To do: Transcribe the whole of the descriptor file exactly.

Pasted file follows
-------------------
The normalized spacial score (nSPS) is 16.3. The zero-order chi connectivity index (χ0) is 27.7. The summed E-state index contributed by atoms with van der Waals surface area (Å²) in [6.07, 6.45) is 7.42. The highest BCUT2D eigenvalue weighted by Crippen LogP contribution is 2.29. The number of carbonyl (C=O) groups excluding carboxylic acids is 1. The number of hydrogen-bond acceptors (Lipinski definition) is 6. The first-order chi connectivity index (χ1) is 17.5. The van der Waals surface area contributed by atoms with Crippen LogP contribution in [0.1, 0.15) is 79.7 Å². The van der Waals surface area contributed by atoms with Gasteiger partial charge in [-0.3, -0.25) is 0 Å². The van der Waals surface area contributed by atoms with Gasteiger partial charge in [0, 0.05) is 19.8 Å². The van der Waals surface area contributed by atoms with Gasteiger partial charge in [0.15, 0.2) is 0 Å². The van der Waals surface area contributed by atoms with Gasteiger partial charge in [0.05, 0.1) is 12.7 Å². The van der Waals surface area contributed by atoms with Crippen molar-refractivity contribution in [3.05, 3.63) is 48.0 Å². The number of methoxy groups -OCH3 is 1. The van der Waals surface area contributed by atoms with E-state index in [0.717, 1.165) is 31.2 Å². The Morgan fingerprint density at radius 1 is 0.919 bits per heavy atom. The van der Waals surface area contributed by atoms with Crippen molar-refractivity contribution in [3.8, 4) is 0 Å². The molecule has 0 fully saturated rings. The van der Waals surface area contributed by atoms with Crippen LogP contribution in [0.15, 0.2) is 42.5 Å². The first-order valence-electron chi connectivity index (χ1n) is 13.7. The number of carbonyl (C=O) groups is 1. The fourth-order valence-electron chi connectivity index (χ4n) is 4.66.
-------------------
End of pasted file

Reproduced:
The normalized spacial score (nSPS) is 16.3. The zero-order chi connectivity index (χ0) is 27.7. The summed E-state index contributed by atoms with van der Waals surface area (Å²) in [6.07, 6.45) is 7.42. The highest BCUT2D eigenvalue weighted by Crippen LogP contribution is 2.29. The number of carbonyl (C=O) groups excluding carboxylic acids is 1. The number of hydrogen-bond acceptors (Lipinski definition) is 6. The first-order chi connectivity index (χ1) is 17.5. The van der Waals surface area contributed by atoms with Crippen LogP contribution in [0.1, 0.15) is 79.7 Å². The van der Waals surface area contributed by atoms with Gasteiger partial charge in [-0.3, -0.25) is 0 Å². The van der Waals surface area contributed by atoms with Gasteiger partial charge in [0, 0.05) is 19.8 Å². The van der Waals surface area contributed by atoms with Gasteiger partial charge in [0.15, 0.2) is 0 Å². The van der Waals surface area contributed by atoms with Gasteiger partial charge in [0.05, 0.1) is 12.7 Å². The van der Waals surface area contributed by atoms with Crippen molar-refractivity contribution in [3.05, 3.63) is 48.0 Å². The number of methoxy groups -OCH3 is 1. The van der Waals surface area contributed by atoms with E-state index in [0.717, 1.165) is 31.2 Å². The Morgan fingerprint density at radius 1 is 0.919 bits per heavy atom. The van der Waals surface area contributed by atoms with Crippen molar-refractivity contribution in [3.8, 4) is 0 Å². The molecule has 0 fully saturated rings. The van der Waals surface area contributed by atoms with Crippen LogP contribution in [0.15, 0.2) is 42.5 Å². The first-order valence-electron chi connectivity index (χ1n) is 13.7. The number of carbonyl (C=O) groups is 1. The fourth-order valence-electron chi connectivity index (χ4n) is 4.66.